A 51-year-old previously healthy Israeli man was admitted to Assaf Harofeh Medical Center in Israel for febrile illness 1 month after he had returned from a trip to India. The patient lived in an urban environment in Israel and owned a dog. He had made two 1-month long business trips to India in March and in August 2005. He had been vaccinated against hepatitis A and typhoid fever, but had not taken antimalarial prophylaxis.
The patient’s symptoms started on September 23, 2005, with fever as high as 39°C accompanied by headache, weakness, and frequent urination. After he was given cefuroxime sodium, a generalized rash developed. He was then referred to the hospital on September 26. On admission, he was febrile (38.9°C), and a physical examination showed diffuse macular rash on the trunk, extremities, the palms of his hands, and the soles of his feet. An allergy to cephalosporins was suspected and cefuroxime was discontinued. Results of the following studies were nondiagnostic: routine blood and urine cultures; blood smears for malaria parasites; and serologic tests for HIV, hepatitis A, B, and C, West Nile virus, dengue virus, Leptospira spp., cytomegalovirus, and Epstein-Barr virus. The patient’s condition worsened; on day 4 of hospitalization, severe muscle pain, tachycardia (189/min), tachypnea (40/min), oliguria, and generalized convulsions had developed. Intravenous piperacillin-tazobactam (4.5 g 3 times a day) plus oral doxycycline (100 mg twice a day) were initiated. Later that day the patient experienced respiratory failure and was transferred to the intensive care unit. During the days that followed, the patient was in a deep coma with decerebrate posture and multiorgan system failure. The skin rash became overtly petechial, with areas compatible with purpura fulminans. Because intravenous doxycycline is not available in Israel, doxycycline tablets were administered through the nasogastric tube, combined with intravenous meropenem. The patient died on October 2, 2005, on day 11 of illness (day 8 of hospitalization, day 5 of doxycycline therapy). An autopsy was performed and serum samples and tissue from various organs were preserved at –70°C for further study.
At autopsy, jaundice and edema with diffuse hemorrhagic rash, including the conjunctivae, were evident. Internal organs were congested, and moderate amounts of pleural fluid and ascites were noted. A pressure mark was evident on the left cerebellar tonsil, which indicated increased intracranial pressure. The cerebral cortex showed perivascular hemorrhages. Inflammatory cell infiltrates and occasional thrombi in the alveolar capillaries and arterioles were present in the lungs. Results of staining with silver-methenamine and periodic acid-Schiff were negative for pathogens.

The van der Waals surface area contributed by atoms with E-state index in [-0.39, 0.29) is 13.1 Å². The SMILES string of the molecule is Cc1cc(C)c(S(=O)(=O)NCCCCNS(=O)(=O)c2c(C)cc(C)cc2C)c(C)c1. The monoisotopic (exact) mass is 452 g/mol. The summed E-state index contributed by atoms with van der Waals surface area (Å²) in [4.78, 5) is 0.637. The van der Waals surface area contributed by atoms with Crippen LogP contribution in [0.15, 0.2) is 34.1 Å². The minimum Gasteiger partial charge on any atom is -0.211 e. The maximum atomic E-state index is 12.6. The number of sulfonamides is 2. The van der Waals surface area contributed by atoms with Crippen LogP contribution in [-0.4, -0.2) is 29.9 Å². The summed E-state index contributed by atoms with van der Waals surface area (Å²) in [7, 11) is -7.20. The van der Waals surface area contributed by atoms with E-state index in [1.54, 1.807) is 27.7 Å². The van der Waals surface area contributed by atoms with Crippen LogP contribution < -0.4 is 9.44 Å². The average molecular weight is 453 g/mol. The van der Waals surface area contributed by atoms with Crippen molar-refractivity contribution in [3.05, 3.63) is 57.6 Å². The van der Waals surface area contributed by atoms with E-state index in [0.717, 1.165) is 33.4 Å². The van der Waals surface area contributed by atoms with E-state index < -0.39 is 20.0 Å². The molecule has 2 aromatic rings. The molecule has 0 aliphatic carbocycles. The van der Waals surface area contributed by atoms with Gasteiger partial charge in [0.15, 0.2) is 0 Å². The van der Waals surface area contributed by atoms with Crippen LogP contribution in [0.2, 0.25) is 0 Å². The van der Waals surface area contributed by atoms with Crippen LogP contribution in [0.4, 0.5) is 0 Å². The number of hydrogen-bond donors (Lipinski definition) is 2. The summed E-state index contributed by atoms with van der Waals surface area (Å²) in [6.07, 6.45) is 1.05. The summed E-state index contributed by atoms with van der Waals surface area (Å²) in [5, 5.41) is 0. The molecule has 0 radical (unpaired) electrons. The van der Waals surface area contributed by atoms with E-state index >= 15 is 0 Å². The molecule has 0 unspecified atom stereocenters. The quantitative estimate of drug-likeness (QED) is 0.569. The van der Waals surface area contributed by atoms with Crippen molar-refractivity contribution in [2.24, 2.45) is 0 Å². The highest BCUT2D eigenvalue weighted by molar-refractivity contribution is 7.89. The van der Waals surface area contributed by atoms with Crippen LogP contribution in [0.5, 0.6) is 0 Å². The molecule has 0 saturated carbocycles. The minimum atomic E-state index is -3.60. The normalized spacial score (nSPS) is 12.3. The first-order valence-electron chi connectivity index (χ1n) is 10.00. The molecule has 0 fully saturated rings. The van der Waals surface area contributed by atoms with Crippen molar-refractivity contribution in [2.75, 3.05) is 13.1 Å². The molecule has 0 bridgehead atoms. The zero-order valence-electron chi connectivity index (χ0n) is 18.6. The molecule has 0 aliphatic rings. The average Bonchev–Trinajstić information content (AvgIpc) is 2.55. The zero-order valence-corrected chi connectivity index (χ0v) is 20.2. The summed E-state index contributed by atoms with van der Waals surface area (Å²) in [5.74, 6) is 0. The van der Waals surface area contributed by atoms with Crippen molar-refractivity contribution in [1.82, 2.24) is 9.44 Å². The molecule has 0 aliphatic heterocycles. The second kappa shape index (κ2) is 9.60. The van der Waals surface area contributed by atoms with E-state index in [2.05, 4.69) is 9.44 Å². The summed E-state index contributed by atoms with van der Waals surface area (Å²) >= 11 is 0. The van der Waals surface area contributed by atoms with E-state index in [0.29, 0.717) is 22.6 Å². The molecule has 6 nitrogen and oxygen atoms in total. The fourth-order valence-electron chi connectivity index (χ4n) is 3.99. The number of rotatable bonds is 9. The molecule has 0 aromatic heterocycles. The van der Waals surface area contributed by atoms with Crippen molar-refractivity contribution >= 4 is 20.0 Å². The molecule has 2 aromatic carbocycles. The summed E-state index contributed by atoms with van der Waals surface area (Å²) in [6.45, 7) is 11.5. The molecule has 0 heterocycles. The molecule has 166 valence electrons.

Immunohistochemical staining performed at the Centers for Disease Control and Prevention (Atlanta, GA, USA) (3
) showed spotted fever group rickettsiae in the vascular endothelial cells of the patient’s brain and kidney (). Serologic tests for R. conorii
from day 7 of illness yielded negative results (both immunoglobulin [Ig] M and IgG). On day 11 of illness, IgG results remained negative and IgM results were borderline positive ().
A small vessel in the kidney (A) and a capillary in the cerbral cortex (B) positive with immunohistochemical stain specific for spotted fever group rickettsiae. Original magnification ×158.
Diagnostic tests performed to identify spotted fever in the patient*
Results of nested PCR tests for spotted fever group rickettsiae (SFGR), performed at the Israeli National Reference Laboratory for Rickettsial Diseases on DNA samples prepared from serum collected on day 7 of illness (8
), were negative. These tests were also applied to autopsy tissue samples (liver, muscle, skin, lung, kidney) and yielded a 214-bp amplicon from the 17-kDa protein gene of the SFGR (). Bfa
I restriction profile of 17-kDa protein gene amplicons consisted of 2 fragments, 50 and 164 bp that were identical to that of R
and R. conorii
). A 208-bp fragment of the conserved 17 kDa Rickettsia
spp. antigen gene was amplified at CDC from a DNA specimen obtained from a serum sample collected during the autopsy, and indicated SFGR DNA in the patient’s bloodstream. An outer membrane protein A (ompA) gene fragment (70–602 nt) was amplified from the positive serum sample extracted at CDC and from skin, liver, and muscle samples extracted at the Israel Institute for Biological Research as described (9
). Nucleotide sequences of each of the 4 ompA
amplicons (GenBank accession no. EU122392) and R. conorii
) were identical.
Figure 2 PCR product from the 17-kDa protein antigen gene obtained from DNA extracted from necropsied tissues of the patient. Primary PCR (A), nested PCR (B), and BfaI restriction enzyme pattern of the 17-kDa protein gene amplicon (C). Lane 1, reagent control; (more ...)